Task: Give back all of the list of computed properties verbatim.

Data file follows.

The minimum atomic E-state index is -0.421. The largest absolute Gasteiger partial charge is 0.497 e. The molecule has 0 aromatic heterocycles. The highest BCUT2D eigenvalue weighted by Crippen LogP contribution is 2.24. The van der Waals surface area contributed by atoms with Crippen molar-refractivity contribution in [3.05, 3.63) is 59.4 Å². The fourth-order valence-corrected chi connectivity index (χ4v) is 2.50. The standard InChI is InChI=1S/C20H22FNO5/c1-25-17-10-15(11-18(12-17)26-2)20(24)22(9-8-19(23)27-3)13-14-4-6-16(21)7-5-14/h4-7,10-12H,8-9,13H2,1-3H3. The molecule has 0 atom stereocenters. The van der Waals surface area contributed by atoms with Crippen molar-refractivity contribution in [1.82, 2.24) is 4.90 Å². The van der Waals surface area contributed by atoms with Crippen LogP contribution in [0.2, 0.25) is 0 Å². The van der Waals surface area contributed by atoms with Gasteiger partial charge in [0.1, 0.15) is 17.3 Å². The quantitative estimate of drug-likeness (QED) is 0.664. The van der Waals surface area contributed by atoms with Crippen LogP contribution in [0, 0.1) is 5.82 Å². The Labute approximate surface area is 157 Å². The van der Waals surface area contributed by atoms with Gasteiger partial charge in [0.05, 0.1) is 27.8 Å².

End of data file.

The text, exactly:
The minimum atomic E-state index is -0.421. The largest absolute Gasteiger partial charge is 0.497 e. The molecule has 0 aromatic heterocycles. The highest BCUT2D eigenvalue weighted by Crippen LogP contribution is 2.24. The van der Waals surface area contributed by atoms with Crippen molar-refractivity contribution in [3.05, 3.63) is 59.4 Å². The fourth-order valence-corrected chi connectivity index (χ4v) is 2.50. The standard InChI is InChI=1S/C20H22FNO5/c1-25-17-10-15(11-18(12-17)26-2)20(24)22(9-8-19(23)27-3)13-14-4-6-16(21)7-5-14/h4-7,10-12H,8-9,13H2,1-3H3. The molecule has 0 atom stereocenters. The van der Waals surface area contributed by atoms with Crippen molar-refractivity contribution in [1.82, 2.24) is 4.90 Å². The van der Waals surface area contributed by atoms with Crippen LogP contribution in [0.2, 0.25) is 0 Å². The van der Waals surface area contributed by atoms with Gasteiger partial charge in [0.1, 0.15) is 17.3 Å². The quantitative estimate of drug-likeness (QED) is 0.664. The van der Waals surface area contributed by atoms with Crippen LogP contribution in [0, 0.1) is 5.82 Å². The Labute approximate surface area is 157 Å². The van der Waals surface area contributed by atoms with Gasteiger partial charge in [0.05, 0.1) is 27.8 Å².